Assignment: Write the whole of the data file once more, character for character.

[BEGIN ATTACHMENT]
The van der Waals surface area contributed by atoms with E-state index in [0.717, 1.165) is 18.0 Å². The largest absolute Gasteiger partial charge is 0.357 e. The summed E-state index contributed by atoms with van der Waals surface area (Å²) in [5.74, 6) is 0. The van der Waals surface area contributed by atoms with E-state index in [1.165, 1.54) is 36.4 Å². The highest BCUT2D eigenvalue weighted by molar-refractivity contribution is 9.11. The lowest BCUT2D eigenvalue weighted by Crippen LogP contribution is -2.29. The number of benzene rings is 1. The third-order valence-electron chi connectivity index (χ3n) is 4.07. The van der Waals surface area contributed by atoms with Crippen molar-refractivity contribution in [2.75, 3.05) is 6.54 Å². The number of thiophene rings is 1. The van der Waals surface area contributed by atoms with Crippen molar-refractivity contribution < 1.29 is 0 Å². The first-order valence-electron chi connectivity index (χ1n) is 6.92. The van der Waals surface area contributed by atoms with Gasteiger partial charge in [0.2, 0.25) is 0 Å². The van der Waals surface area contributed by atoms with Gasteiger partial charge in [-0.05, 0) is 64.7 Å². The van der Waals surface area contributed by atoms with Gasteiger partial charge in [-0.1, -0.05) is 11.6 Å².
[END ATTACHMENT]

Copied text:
The van der Waals surface area contributed by atoms with E-state index in [0.717, 1.165) is 18.0 Å². The largest absolute Gasteiger partial charge is 0.357 e. The summed E-state index contributed by atoms with van der Waals surface area (Å²) in [5.74, 6) is 0. The van der Waals surface area contributed by atoms with E-state index in [1.165, 1.54) is 36.4 Å². The highest BCUT2D eigenvalue weighted by molar-refractivity contribution is 9.11. The lowest BCUT2D eigenvalue weighted by Crippen LogP contribution is -2.29. The number of benzene rings is 1. The third-order valence-electron chi connectivity index (χ3n) is 4.07. The van der Waals surface area contributed by atoms with Crippen molar-refractivity contribution in [2.75, 3.05) is 6.54 Å². The number of thiophene rings is 1. The van der Waals surface area contributed by atoms with Crippen molar-refractivity contribution < 1.29 is 0 Å². The first-order valence-electron chi connectivity index (χ1n) is 6.92. The van der Waals surface area contributed by atoms with Gasteiger partial charge in [0.2, 0.25) is 0 Å². The van der Waals surface area contributed by atoms with Gasteiger partial charge in [-0.05, 0) is 64.7 Å². The van der Waals surface area contributed by atoms with Gasteiger partial charge in [-0.1, -0.05) is 11.6 Å².